I do not think I have it within my facilities to properly address the current socio/political clusterfuck we find developing in our fair country (“The United States themselves are essentially the greatest poem,” wrote Walt Whitman and oh, how I want to believe it right now, but I fail to see the art in any of this). But the whole thing has me thinking of balance.
Each of us is looking for balance, or should be. But we often want the high end of the see-saw and to hell with the husky kid who has to keep us up there, dusty legs in the dirt and cursing nature’s inequity.
Lately I have been feeling at the top of the see-saw and feeling guilty for it. I attribute this to Irish Catholic guilt administered early and often from birth through formative years (it is still directed my way, but I choose now to be like Siddhartha when confronted with Mara’s seemingly unending taunts and challenges – I touch the earth and it promises to love me and speak for me. With a side of quinoa, please).
Things are going my way, and it feels awkward. I got a book deal. I adore where I live. I adore to infinity my family and friends. I laugh a lot. I fucking love my job. (Now here’s where an interesting bit comes in. Some of my colleagues, of whom I am in perpetual awe because of their serious brilliance and clear thoughts and graciousness, are not as content. And I get it. I’ve been there. Been there times ten. There’s a weird part of me that feels like I shouldn’t flove my job like I do out of some sick solidarity — Irish Catholic guilt + strong upbringing in the labor movement — but I can’t resist. I love it. It’s perfect for me. But is there a rather inconceivable larger person at the bottom of the see-saw allowing me to enjoy these heights?
Sometimes I have to fight to remind myself to see my past in balance. Not everyone was a saint nor a sinner. No one person destroyed me or made me amazing. I can’t place blame and I can’t give all credit. For example, I can’t say that the last man who broke my heart made me feel bad about my body because I already did. He just added to it — a lot. That’s balance, right?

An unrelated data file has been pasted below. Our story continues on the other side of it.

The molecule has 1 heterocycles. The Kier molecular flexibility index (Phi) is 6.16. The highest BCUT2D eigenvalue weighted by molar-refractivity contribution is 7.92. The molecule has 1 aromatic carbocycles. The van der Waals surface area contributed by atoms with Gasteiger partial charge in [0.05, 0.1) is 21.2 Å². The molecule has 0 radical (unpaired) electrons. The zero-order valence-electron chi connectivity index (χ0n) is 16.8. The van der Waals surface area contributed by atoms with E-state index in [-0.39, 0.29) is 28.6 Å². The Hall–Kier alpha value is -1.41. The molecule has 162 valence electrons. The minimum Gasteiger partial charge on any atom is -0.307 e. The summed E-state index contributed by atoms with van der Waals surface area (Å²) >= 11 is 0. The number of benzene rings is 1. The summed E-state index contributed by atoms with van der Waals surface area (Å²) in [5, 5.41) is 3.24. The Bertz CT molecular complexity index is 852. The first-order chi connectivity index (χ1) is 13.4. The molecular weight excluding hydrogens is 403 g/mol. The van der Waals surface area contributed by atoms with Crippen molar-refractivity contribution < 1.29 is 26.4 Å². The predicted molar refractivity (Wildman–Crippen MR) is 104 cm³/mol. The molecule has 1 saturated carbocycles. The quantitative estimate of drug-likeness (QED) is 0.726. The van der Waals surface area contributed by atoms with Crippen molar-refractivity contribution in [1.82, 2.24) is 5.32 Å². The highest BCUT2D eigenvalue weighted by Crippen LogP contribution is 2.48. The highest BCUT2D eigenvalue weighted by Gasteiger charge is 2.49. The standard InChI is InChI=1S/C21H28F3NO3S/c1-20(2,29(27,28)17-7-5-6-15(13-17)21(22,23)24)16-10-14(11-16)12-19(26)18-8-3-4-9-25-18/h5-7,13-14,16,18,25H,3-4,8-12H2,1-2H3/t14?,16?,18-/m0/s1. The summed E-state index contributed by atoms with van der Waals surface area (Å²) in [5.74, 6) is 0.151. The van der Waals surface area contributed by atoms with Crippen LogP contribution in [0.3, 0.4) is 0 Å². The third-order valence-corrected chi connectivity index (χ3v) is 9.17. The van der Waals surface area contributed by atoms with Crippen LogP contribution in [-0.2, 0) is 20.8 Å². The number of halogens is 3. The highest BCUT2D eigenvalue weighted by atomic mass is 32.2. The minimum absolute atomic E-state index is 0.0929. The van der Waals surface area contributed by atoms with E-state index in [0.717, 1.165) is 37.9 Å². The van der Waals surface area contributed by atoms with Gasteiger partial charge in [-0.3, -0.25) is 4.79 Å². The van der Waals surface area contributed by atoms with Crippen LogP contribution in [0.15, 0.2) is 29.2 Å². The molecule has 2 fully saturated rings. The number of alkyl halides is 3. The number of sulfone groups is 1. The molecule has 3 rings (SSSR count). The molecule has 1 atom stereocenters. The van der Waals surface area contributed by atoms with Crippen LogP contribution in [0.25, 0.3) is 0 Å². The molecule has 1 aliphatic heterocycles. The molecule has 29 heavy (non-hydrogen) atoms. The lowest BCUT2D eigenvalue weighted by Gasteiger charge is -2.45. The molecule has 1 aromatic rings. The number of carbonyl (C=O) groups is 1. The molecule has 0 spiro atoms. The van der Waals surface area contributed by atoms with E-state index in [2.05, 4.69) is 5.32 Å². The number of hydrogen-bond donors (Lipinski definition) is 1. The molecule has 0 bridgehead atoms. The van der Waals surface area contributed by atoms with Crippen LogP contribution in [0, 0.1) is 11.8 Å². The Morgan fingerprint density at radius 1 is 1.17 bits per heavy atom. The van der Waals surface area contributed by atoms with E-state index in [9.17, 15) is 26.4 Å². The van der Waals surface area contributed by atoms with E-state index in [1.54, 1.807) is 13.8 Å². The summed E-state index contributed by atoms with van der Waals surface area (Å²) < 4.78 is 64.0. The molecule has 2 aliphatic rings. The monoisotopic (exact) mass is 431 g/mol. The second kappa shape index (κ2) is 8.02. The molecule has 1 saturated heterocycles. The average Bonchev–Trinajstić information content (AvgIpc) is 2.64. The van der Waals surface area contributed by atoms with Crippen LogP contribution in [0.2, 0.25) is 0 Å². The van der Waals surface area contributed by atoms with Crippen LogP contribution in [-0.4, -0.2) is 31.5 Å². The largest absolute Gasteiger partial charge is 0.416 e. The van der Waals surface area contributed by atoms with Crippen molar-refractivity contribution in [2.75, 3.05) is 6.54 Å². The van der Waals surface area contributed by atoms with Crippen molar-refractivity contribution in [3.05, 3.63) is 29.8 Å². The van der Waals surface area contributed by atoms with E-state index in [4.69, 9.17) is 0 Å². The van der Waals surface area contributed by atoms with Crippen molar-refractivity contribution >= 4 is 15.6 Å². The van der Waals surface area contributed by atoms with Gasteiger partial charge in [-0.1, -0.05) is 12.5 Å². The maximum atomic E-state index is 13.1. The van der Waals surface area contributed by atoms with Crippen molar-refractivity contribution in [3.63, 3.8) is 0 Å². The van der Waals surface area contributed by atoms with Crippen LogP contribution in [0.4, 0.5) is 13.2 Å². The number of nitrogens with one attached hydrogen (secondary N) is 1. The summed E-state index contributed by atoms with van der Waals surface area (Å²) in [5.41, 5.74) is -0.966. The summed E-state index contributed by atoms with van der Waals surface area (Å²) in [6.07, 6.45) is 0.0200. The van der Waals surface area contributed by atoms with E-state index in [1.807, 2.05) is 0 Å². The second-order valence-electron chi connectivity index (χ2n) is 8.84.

What about societal balance? No one can argue that things are not right in our society. And when I start to think about this imbalance, I want to rise up and break some shit. I want to light the fire. I want to tear it all down. But that is the initial impulse. You gotta ride that out a bit and regroup.
Texas wants to effectively eliminate abortions (and, as an added bonus, consistent and equal access to women’s health providers) in that state. Nothing after 20 weeks they cry, which happens to be the time when parents find out whether their potential child may have life threatening/altering/damaging defects or simply not be viable and possibly a threat to the life of the mother. (I know, I said I wasn’t going to get into socio/political stuff, but I cannae help it. It’s in my blood). Much is proclaimed about the sanctity of life. I don’t want to get into understandings of when life begins, but if life is so sacred, why does Texas seem to put people to death faster than you can say “This salsa’s made in New York City!”? Often, those put to death possess only the cognitive abilities of a child. Life is sacred. Food stamps and programs for children get slashed or eliminated. Life is sacred. Man murders kid after being told to leave him alone and walks free. Life is sacred. The overwhelming majority of Americans want some sort of gun control or background checks to prevent or at least reduce public bloodbaths, but those with pockets lined by the non-grassroots gun lobby called the NRA deny their own constituents and reject measures to save lives. Life is sacred. We don’t want to live in fear, but we live in ignorance of the number of civilian lives lost in Iraq, Afghanistan, Pakistan. Life is sacred.
You know what else is sacred? Balance. And balance is life.
For every negative thought that enters your gorgeous head (whether the thought is directed at another or yourself), counter it with a loving one. For every complaint, counter with gratitude. For every injustice, work to create equity in your own small, essential way. Make something right for someone. For every soul-crushing act you witness or read about or hear about, respond with an act of unconditional kindness and compassion of your own. It is our job to set the balance.
This is some serious hippy shit, but these times call for it.